January 15, 1747, Kibworth Harcourt, Leicestershire, England.

December 7, 1822, Stoke Newington, London, England.

St. Mary’s churchyard, Stoke Newington, London, England.


John was the son of John Aikin, a dissenting minister, and brother to hymnist Anna Barbauld. He received his elementary education at the Nonconformist academy at Warrington, where his father was a tutor. He studied medicine at the University of Edinburgh, and in London under Dr. William Hunter. He practiced as a surgeon at Chester and Warrington. Finally, he went to Leiden, Holland, earned an M.D. (1780), and in 1784 established himself as a doctor in Great Yarmouth.

In 1792, one of his pamphlets having given offense, he moved to London, where he practiced as a consulting physician. However, he concerned himself more with the advocacy of liberty of conscience than with medicine, and he began at an early period to devote himself to literary pursuits, to which his contributions were incessant. When Richard Phillips founded The Monthly Magazine in 1796, Aikin was its first editor. In conjunction with his sister Anna, he published a popular series of volumes titled Evenings at Home (six volumes, 1792–95), for elementary family reading, which were translated into almost every European language. He also edited the General Biographical Dictionary.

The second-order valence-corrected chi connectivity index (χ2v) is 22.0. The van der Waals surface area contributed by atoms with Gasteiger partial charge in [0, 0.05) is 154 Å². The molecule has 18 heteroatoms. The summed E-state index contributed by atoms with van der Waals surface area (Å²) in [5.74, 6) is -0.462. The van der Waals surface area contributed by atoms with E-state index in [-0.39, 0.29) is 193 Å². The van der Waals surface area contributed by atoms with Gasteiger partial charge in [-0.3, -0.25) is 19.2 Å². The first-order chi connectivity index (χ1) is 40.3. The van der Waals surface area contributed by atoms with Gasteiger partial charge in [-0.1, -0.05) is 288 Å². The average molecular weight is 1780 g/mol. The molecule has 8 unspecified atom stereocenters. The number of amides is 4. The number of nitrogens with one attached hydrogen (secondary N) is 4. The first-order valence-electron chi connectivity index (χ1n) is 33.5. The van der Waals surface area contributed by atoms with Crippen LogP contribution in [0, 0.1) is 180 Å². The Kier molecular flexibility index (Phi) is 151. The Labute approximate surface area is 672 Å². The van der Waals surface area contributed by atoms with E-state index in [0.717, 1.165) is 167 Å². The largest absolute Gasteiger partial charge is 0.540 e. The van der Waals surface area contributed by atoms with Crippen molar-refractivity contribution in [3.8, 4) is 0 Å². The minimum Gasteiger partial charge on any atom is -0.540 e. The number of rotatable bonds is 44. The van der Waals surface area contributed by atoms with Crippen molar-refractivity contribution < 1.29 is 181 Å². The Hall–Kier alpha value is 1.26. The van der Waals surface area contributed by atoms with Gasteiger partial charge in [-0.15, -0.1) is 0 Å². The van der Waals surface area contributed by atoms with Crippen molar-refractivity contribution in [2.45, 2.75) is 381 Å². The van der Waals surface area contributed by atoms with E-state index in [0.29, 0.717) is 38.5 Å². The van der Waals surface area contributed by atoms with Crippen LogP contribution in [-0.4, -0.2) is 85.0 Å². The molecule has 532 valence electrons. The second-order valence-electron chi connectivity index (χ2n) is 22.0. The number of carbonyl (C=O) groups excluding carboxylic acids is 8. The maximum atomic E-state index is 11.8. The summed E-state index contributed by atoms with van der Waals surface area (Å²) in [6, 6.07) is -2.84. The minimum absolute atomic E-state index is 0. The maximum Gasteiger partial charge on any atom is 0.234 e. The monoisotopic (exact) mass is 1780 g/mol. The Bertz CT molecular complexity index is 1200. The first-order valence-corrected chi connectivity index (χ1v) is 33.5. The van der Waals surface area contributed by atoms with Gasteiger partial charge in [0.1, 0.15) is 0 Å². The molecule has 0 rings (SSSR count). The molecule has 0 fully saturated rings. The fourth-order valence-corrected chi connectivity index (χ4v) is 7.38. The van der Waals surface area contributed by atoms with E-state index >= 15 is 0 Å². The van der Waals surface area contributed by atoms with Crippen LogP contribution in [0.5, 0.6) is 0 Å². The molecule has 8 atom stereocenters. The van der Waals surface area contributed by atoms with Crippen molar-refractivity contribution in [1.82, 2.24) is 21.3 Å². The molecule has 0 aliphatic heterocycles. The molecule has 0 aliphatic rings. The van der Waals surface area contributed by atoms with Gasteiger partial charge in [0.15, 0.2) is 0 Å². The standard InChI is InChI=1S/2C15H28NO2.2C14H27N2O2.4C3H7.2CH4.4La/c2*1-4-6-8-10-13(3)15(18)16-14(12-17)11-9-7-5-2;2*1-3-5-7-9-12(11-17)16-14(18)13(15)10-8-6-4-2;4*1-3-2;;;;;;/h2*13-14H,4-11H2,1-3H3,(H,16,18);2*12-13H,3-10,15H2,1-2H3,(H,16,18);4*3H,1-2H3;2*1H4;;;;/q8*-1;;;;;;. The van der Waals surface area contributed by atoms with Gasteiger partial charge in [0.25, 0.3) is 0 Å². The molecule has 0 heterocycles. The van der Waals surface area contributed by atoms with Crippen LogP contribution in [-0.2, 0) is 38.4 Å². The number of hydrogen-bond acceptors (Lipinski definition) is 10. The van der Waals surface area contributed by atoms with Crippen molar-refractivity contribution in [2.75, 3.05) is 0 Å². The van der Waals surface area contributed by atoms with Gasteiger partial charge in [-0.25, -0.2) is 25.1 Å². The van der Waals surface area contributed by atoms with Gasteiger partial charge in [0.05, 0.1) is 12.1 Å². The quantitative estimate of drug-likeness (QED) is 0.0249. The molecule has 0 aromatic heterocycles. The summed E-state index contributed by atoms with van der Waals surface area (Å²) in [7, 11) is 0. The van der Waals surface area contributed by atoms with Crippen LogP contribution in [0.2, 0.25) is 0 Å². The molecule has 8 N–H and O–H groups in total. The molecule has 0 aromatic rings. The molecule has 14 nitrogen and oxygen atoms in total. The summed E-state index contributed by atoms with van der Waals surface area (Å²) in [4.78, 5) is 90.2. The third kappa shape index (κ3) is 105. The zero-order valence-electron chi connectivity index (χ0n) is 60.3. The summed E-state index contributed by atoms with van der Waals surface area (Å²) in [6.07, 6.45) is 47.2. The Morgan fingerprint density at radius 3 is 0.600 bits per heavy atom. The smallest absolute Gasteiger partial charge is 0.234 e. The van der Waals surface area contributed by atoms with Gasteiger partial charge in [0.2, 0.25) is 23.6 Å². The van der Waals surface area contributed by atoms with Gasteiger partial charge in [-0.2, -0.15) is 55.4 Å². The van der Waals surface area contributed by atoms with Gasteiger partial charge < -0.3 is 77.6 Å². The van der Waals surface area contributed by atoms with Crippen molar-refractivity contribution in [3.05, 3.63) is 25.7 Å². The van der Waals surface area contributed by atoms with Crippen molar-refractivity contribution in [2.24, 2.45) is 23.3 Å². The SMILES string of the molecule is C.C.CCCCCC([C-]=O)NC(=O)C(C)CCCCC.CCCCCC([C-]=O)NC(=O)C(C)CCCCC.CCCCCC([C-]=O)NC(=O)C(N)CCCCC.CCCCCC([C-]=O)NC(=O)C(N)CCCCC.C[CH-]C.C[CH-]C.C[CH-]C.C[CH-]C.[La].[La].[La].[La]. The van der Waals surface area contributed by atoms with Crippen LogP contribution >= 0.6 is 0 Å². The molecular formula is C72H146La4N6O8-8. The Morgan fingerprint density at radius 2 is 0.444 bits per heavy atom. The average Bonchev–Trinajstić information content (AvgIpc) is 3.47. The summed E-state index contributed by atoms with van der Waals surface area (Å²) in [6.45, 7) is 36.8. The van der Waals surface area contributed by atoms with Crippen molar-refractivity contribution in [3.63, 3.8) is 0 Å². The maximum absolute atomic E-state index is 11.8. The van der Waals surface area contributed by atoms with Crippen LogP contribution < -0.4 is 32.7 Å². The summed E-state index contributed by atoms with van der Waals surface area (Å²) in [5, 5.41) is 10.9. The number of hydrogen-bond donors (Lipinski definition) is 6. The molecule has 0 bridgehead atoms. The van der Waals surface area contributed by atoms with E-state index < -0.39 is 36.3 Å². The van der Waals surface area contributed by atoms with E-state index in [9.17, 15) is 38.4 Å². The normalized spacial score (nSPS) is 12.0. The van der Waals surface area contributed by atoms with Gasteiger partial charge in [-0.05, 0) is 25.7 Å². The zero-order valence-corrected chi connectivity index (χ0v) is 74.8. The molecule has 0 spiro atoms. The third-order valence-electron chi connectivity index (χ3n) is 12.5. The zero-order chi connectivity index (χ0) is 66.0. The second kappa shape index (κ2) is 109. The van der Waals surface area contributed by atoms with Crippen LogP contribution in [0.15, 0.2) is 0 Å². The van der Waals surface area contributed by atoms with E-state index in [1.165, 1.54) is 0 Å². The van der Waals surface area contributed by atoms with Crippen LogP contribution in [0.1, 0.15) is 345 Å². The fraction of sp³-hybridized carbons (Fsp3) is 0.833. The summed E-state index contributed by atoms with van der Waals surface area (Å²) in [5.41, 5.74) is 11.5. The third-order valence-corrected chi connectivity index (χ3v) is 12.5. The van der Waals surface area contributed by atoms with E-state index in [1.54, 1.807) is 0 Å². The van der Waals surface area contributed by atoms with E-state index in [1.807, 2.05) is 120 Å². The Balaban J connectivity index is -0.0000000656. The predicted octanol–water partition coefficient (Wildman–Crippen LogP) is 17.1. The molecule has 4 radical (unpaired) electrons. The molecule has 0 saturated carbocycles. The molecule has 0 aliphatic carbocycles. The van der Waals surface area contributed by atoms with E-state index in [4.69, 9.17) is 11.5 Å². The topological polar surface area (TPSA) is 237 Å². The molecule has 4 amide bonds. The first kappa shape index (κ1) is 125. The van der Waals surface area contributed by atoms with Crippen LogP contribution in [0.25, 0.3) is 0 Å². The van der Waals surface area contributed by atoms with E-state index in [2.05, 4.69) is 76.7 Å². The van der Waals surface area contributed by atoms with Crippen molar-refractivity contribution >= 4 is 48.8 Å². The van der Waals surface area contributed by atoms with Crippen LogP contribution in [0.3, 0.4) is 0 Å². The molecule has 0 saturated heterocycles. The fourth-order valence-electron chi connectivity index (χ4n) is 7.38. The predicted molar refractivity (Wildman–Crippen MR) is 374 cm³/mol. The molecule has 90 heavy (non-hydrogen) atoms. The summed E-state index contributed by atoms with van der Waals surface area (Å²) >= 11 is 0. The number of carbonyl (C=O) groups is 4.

From 1798 till the time of his death, Aikin lived at Stoke Newington.

  1. While Sounds of War Are Heard Around